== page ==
The pituitary gland is suspended from the hypothalamus at the base of the brain, near the optic nerve. Together, the hypothalamus and pituitary gland affect many functions of the body, including metabolism, immune response and inflammation, body temperature, hunger and thirst, reproduction and growth, cardiovascular function, stress response - fight or flight.
The pituitary gland consists of 3 major hormone-releasing lobes: the pars distalis, pars intermedia and pars nervosa. In the healthy horse:
The pars distalis mostly releases ACTH (affects metabolism, stress - stimulates cortisol), some beta-endorphin (affects pain, behaviour, immune system, vascular tone), Growth Hormone, Follicle Stimulating Hormone, Luteinizing Hormone, Thyroid Stimulating Hormone and prolactin.
The pars nervosa releases Arginine Vasopressin (anti-diuretic hormone) (affects water balance and cardiovascular function) and oxytocin (affects reproduction and growth).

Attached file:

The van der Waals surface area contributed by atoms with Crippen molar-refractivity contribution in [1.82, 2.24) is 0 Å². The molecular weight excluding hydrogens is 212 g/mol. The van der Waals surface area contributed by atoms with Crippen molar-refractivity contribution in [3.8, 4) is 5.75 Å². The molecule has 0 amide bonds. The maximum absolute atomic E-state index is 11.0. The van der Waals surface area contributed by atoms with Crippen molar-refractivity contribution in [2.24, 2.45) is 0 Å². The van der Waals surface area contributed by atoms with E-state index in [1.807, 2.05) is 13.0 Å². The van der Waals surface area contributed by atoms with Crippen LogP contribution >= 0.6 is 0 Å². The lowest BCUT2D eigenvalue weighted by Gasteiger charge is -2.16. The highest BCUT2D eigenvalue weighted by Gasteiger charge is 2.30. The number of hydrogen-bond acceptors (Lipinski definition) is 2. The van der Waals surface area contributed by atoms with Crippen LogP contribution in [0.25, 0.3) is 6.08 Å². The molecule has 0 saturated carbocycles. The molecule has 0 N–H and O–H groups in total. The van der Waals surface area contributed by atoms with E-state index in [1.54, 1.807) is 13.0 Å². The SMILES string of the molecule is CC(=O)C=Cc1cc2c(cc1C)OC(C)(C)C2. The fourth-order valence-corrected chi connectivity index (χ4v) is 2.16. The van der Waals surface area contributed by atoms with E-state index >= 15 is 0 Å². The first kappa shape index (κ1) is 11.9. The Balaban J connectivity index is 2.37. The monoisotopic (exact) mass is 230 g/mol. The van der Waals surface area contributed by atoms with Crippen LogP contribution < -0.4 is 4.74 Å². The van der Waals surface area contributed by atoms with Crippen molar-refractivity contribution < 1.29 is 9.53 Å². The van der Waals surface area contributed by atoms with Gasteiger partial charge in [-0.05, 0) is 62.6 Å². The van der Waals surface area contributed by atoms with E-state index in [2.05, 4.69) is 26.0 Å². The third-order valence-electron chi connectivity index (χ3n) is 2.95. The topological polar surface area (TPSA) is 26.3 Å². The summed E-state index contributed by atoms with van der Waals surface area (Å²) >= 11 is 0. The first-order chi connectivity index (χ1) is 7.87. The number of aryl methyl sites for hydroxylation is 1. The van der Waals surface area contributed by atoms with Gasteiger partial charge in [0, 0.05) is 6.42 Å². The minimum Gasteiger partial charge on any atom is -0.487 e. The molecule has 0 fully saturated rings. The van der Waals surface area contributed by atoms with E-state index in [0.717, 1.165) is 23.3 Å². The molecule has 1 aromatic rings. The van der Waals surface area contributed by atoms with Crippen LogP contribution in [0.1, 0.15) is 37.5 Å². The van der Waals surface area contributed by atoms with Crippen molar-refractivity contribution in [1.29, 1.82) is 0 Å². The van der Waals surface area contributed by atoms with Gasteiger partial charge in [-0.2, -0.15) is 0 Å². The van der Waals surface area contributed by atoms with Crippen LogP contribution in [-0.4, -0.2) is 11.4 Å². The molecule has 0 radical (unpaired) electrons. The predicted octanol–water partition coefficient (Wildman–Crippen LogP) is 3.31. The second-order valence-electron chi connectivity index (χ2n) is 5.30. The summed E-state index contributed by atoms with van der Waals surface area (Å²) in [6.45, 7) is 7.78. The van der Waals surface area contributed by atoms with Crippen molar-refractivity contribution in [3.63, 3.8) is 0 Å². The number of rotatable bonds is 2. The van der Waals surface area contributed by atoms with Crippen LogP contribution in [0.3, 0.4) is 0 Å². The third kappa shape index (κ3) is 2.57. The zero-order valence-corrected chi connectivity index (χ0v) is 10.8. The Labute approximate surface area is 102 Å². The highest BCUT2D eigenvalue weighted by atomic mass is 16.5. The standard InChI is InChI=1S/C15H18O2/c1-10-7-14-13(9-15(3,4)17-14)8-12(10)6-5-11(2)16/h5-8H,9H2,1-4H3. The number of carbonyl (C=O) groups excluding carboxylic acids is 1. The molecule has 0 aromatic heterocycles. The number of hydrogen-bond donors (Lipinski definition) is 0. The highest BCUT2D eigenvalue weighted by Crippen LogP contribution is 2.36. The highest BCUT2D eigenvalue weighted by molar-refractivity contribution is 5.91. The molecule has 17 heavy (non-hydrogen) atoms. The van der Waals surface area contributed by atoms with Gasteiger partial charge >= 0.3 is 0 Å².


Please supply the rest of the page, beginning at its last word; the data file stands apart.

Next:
The pars intermedia mostly releases alpha-MSH (affects coat and skin, metabolism, obesity, is anti-inflammatory and reduces fever), beta-endorphin and CLIP (similar to ACTH, may stimulate insulin).
In the PPID horse the pars intermedia also releases ACTH.
In a healthy horse, dopamine producing neurons from the hypothalamus release dopamine into the pars intermedia. The dopamine acts as a brake and stops hormone production.
With PPID the neurons are slowly lost (PPID is a neurodegenerative disease - it gets progressively worse) and the reduction in dopamine (there can be up to 9 times less dopamine in the pars intermedia of a horse with PPID than a healthy horse of the same age) causes:
the production of POMC peptide hormones (alpha-MSH, beta-endorphin, CLIP and ACTH) to increase - hormone levels may be more than 100 times greater than in a normal horse;
pars intermedia cells to divide (hyperplasia) and enlarge (hypertrophy), causing the pituitary gland to increase in size (may be > 6 times larger than in a normal horse), and often leading to large or multiple small adenoma (tumour) formation. The expansion of the pars intermedia can cause the other pituitary lobes to become compressed.
For more information, see the Prascend Mode of Action video below: